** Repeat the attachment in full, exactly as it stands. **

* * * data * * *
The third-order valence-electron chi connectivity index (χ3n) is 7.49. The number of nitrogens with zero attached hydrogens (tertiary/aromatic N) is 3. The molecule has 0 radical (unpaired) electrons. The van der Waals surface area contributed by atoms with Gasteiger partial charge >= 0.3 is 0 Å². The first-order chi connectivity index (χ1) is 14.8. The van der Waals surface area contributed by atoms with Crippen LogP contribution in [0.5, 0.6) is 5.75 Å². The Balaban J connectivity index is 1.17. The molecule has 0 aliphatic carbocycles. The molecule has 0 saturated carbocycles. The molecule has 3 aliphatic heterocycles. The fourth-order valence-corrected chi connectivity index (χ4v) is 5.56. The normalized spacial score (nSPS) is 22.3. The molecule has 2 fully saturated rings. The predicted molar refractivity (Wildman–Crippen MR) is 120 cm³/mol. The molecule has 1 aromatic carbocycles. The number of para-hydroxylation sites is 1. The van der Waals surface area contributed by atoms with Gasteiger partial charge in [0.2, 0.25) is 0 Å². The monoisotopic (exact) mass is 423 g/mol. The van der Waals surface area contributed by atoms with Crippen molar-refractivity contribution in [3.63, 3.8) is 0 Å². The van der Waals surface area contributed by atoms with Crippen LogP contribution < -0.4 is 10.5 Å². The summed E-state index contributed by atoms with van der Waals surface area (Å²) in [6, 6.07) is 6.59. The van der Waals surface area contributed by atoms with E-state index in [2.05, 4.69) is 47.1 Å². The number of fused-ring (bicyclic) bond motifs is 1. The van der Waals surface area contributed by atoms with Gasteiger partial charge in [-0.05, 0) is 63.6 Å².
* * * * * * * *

The third-order valence-electron chi connectivity index (χ3n) is 7.49. The number of nitrogens with zero attached hydrogens (tertiary/aromatic N) is 3. The molecule has 0 radical (unpaired) electrons. The van der Waals surface area contributed by atoms with Gasteiger partial charge >= 0.3 is 0 Å². The first-order chi connectivity index (χ1) is 14.8. The van der Waals surface area contributed by atoms with Crippen LogP contribution in [0.5, 0.6) is 5.75 Å². The Balaban J connectivity index is 1.17. The molecule has 0 aliphatic carbocycles. The molecule has 0 saturated carbocycles. The molecule has 3 aliphatic heterocycles. The fourth-order valence-corrected chi connectivity index (χ4v) is 5.56. The normalized spacial score (nSPS) is 22.3. The molecule has 2 fully saturated rings. The predicted molar refractivity (Wildman–Crippen MR) is 120 cm³/mol. The molecule has 1 aromatic carbocycles. The number of para-hydroxylation sites is 1. The van der Waals surface area contributed by atoms with Gasteiger partial charge in [0.2, 0.25) is 0 Å². The monoisotopic (exact) mass is 423 g/mol. The van der Waals surface area contributed by atoms with Crippen molar-refractivity contribution in [3.63, 3.8) is 0 Å². The van der Waals surface area contributed by atoms with Crippen LogP contribution < -0.4 is 10.5 Å². The summed E-state index contributed by atoms with van der Waals surface area (Å²) in [6, 6.07) is 6.59. The van der Waals surface area contributed by atoms with E-state index in [2.05, 4.69) is 47.1 Å². The number of fused-ring (bicyclic) bond motifs is 1. The van der Waals surface area contributed by atoms with Gasteiger partial charge in [-0.05, 0) is 63.6 Å².